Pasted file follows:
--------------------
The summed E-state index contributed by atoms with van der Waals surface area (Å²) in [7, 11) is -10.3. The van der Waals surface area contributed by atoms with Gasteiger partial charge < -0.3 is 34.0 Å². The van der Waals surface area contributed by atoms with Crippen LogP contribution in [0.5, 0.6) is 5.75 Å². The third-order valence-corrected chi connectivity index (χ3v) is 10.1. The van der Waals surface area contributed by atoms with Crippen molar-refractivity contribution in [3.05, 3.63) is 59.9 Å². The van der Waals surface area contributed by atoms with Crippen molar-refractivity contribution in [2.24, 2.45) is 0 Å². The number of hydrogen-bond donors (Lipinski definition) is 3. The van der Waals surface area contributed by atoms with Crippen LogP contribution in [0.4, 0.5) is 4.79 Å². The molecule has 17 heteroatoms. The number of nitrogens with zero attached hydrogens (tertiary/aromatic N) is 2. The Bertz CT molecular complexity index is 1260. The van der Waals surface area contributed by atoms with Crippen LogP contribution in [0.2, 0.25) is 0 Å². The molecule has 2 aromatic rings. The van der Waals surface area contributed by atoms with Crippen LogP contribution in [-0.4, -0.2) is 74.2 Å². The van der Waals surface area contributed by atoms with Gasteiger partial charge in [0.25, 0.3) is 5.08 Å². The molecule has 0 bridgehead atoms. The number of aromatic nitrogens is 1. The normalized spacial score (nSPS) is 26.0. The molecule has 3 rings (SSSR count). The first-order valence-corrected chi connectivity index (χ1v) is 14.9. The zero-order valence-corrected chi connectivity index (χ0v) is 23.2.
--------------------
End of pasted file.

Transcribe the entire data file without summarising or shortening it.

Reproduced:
The summed E-state index contributed by atoms with van der Waals surface area (Å²) in [7, 11) is -10.3. The van der Waals surface area contributed by atoms with Gasteiger partial charge < -0.3 is 34.0 Å². The van der Waals surface area contributed by atoms with Crippen LogP contribution in [0.5, 0.6) is 5.75 Å². The third-order valence-corrected chi connectivity index (χ3v) is 10.1. The van der Waals surface area contributed by atoms with Crippen molar-refractivity contribution in [3.05, 3.63) is 59.9 Å². The van der Waals surface area contributed by atoms with Crippen molar-refractivity contribution in [2.24, 2.45) is 0 Å². The number of hydrogen-bond donors (Lipinski definition) is 3. The van der Waals surface area contributed by atoms with Crippen LogP contribution in [0.4, 0.5) is 4.79 Å². The molecule has 17 heteroatoms. The number of nitrogens with zero attached hydrogens (tertiary/aromatic N) is 2. The Bertz CT molecular complexity index is 1260. The van der Waals surface area contributed by atoms with Crippen LogP contribution in [0.2, 0.25) is 0 Å². The molecule has 2 aromatic rings. The van der Waals surface area contributed by atoms with Crippen LogP contribution in [-0.4, -0.2) is 74.2 Å². The van der Waals surface area contributed by atoms with Gasteiger partial charge in [0.25, 0.3) is 5.08 Å². The molecule has 0 bridgehead atoms. The number of aromatic nitrogens is 1. The normalized spacial score (nSPS) is 26.0. The molecule has 3 rings (SSSR count). The first-order valence-corrected chi connectivity index (χ1v) is 14.9. The zero-order valence-corrected chi connectivity index (χ0v) is 23.2.